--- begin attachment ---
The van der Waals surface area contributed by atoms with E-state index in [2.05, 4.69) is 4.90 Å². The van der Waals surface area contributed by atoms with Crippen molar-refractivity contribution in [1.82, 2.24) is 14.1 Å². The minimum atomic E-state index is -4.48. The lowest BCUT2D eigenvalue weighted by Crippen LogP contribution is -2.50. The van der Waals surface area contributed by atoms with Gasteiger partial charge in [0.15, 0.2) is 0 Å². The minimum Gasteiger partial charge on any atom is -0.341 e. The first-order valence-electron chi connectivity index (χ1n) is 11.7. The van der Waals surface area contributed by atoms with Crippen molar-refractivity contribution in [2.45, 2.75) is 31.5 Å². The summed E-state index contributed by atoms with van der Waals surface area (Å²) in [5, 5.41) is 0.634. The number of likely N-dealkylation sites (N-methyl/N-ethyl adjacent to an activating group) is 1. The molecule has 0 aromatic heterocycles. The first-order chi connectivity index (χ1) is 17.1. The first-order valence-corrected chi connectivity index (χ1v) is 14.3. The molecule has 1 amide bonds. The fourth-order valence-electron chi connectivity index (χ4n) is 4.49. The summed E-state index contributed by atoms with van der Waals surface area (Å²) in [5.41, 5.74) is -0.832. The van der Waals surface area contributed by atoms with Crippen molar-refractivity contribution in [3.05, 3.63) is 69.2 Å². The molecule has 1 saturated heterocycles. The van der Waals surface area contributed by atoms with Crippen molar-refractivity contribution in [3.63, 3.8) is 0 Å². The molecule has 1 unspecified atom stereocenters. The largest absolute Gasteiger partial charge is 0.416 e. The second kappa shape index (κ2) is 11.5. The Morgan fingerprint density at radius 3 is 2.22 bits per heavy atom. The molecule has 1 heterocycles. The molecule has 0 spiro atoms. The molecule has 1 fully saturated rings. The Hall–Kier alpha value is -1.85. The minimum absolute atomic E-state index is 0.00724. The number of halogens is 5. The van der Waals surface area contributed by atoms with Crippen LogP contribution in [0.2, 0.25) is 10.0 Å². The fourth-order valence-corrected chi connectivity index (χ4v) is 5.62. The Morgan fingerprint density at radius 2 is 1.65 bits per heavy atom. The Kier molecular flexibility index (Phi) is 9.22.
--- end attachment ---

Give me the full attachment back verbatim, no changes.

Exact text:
The van der Waals surface area contributed by atoms with E-state index in [2.05, 4.69) is 4.90 Å². The van der Waals surface area contributed by atoms with Crippen molar-refractivity contribution in [1.82, 2.24) is 14.1 Å². The minimum atomic E-state index is -4.48. The lowest BCUT2D eigenvalue weighted by Crippen LogP contribution is -2.50. The van der Waals surface area contributed by atoms with Gasteiger partial charge in [0.15, 0.2) is 0 Å². The minimum Gasteiger partial charge on any atom is -0.341 e. The first-order valence-electron chi connectivity index (χ1n) is 11.7. The van der Waals surface area contributed by atoms with Crippen molar-refractivity contribution in [2.45, 2.75) is 31.5 Å². The summed E-state index contributed by atoms with van der Waals surface area (Å²) in [5, 5.41) is 0.634. The number of likely N-dealkylation sites (N-methyl/N-ethyl adjacent to an activating group) is 1. The molecule has 0 aromatic heterocycles. The first-order chi connectivity index (χ1) is 17.1. The first-order valence-corrected chi connectivity index (χ1v) is 14.3. The molecule has 1 amide bonds. The fourth-order valence-electron chi connectivity index (χ4n) is 4.49. The summed E-state index contributed by atoms with van der Waals surface area (Å²) in [5.41, 5.74) is -0.832. The van der Waals surface area contributed by atoms with Crippen molar-refractivity contribution in [3.05, 3.63) is 69.2 Å². The molecule has 1 saturated heterocycles. The van der Waals surface area contributed by atoms with Crippen molar-refractivity contribution in [3.63, 3.8) is 0 Å². The molecule has 1 unspecified atom stereocenters. The largest absolute Gasteiger partial charge is 0.416 e. The second kappa shape index (κ2) is 11.5. The Morgan fingerprint density at radius 3 is 2.22 bits per heavy atom. The molecule has 1 heterocycles. The molecule has 0 spiro atoms. The molecule has 1 fully saturated rings. The Hall–Kier alpha value is -1.85. The minimum absolute atomic E-state index is 0.00724. The number of halogens is 5. The van der Waals surface area contributed by atoms with Crippen LogP contribution in [0.2, 0.25) is 10.0 Å². The fourth-order valence-corrected chi connectivity index (χ4v) is 5.62. The Morgan fingerprint density at radius 2 is 1.65 bits per heavy atom. The Kier molecular flexibility index (Phi) is 9.22.